Spirit: Twelve Dreams... Page 2

Jimi signed up, our Randy was too young (only 15) so he rocked off to form his own band: first The Red Roosters, then Spirits Rebellious (after a book by Kahlil Gibran) then Spirit – the lineup augmented by his stepfather, Ed Cassidy, a veteran jazz drummer who'd put in an impressive stint with Taj Mahal's blues fusion group The Rising Sons. Other members were vocalist/ percussionist Jay Ferguson, bassist Mark Andes and keyboard player John Locke.

Spirit's golden era saw them release four albums in quick succession: the aforementioned debut and its follow-up The Family That Plays Together in 1968, Clear in 1969 and in 1970 my personal favourite and the one we're here to big-up, Twelve Dreams Of Dr Sardonicus. It was produced by David Briggs – most famous for working with Neil Young on his classics Everyone Knows This Is Nowhere and After The Goldrush – and came in a very trippy gatefold sleeve featuring all manner of freaky photos like the images you'd glance at in those halls of warped mirrors you used to get in end-of-pier amusement arcades. In other words, awesome.

Eco Anthem
The album concerns itself with many topics that were uppermost in the enlightened minds of the youth of the day and which, much to our shame, are still nagging at us nearly 50 years on. The most famous track, ie, the one that came closest to making any minimal impact on the charts or the radio, was 'Nature's Way', as acute and heartfelt an ecological anthem as ever there was. It's a thing of true beauty, gentle, folky and acoustic but seething with fury at the way we humans go about our business in utter disregard for the planet which nurtures us.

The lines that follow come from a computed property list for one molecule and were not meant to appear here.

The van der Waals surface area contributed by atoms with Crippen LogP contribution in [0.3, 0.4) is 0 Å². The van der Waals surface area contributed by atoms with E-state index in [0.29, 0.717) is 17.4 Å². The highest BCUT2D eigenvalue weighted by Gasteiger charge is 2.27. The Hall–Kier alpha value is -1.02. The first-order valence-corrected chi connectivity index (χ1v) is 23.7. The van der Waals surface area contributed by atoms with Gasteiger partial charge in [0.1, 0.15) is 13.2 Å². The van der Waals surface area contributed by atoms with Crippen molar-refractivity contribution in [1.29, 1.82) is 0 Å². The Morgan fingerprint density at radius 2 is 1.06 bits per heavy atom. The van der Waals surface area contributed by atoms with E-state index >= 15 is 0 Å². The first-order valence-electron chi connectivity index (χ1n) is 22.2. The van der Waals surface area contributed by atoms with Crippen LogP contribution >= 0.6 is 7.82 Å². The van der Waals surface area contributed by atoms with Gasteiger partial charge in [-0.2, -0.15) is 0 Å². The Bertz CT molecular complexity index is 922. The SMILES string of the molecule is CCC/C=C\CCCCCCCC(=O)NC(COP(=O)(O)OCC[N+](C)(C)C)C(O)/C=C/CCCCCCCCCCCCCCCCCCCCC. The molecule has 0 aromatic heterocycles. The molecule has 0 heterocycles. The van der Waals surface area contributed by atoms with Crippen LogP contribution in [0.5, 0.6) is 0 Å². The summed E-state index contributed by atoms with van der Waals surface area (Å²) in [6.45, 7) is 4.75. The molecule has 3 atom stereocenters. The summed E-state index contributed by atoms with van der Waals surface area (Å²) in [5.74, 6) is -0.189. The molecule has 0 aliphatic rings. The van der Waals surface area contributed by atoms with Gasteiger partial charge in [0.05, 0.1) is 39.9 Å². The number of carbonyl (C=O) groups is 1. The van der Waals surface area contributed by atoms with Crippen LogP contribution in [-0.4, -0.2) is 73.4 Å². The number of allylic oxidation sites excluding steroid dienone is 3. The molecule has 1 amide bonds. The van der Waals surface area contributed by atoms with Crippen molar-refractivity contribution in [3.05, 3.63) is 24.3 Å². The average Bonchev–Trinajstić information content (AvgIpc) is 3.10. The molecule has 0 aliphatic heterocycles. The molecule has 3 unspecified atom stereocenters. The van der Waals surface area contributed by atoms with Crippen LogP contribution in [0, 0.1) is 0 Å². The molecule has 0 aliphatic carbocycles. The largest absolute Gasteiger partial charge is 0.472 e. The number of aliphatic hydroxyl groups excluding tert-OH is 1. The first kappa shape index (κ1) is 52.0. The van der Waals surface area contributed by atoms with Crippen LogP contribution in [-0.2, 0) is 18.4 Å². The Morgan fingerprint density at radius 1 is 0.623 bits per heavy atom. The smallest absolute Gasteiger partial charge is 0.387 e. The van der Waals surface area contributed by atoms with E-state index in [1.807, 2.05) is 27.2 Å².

The album begins with the gentle 'Prelude' ('You've got the world at your fingertips/No-one can make it better than you…') which segues into 'Nothin' To Hide', a slide-driven cruiser that morphs into a funky freak-out. Next 'Nature's Way', then 'Animal Zoo', another ecology-based hoe-down rocker with an irresistibly nagging chorus ('Oh no, something went wrong/You're much too fat and a little too long…'). 'Love Has Found A Way' is an effects-tinged psychedelic ballad with gentle Beefheartian flourishes, 'Why Can't I Be Free' a slither of Orwellian paranoia, and 'Mr Skin' a brass-driven rollercoaster of carnival funk. 'Space Child' is an instrumental waltz into future galaxies, 'Street Worm' a sassy jazz rock strut on the theme of personal liberty. 'Life Has Just Begun' eases in like waves to the shore of Eden; 'Morning Will Come' is a big, brassy dance floor frug, and 'Soldier' the final orchestral lament, sad yet deeply joyous.

Twelve Dreams kind of presents itself as a concept album but it's not really. There's no overall thematic thrust but it is of a piece, as it were, vibe-wise – like, say, The Beatles' Sgt Pepper or Love's Forever Changes. In fact, with the perspective of hindsight, you can feel there's tension there between the groovy, funky, sexy freaky stuff ('Animal Zoo', 'Mr Skin', 'When I Touch You', 'Street Worm') written by Jay Ferguson, and the hippier, jazzier stuff which was California's. Indeed, the album release was held up, much to everyone's frustration, by California falling from a horse and spending a month in hospital with a fractured skull.

Once Twelve Dreams came out and it didn't sell as well as hoped, Ferguson and Andes jumped ship and formed their own band, Jo Jo Gunne, whose 'Run Run Run' was a decent, sizeable boogie of a hit, leaving California to wander on with various lineups and an erratic body of work which occasionally touched on Sardonicus's peak – the double Spirit Of '76 is ace.


On January the 2nd, 1997, California was swimming with his family off the coast of Molokai, Hawaii, when he and his 12-year-old son Quinn were caught in a riptide. California managed to push his son to shore, but he was swept out to sea, never to be recovered. His ghost, though, may be appearing in a courtroom soon.

Re-Release Verdict
Widely regarded as Spirit's best album, Twelve Dreams Of Dr Sardonicus first appeared on the Epic label [40-64191] in 1970, with its first CD transfer, by Mobile Fidelity, not appearing until 1988. The limited edition LP reissue here, pressed on 180g white vinyl with the original track listing and issued in a gatefold sleeve bearing original artwork is from Music On Vinyl – catalogue number MOVLP555. Our copy was a fine quality pressing, ruler flat and free from surface noise. Packaging is admirably handsome too. HFN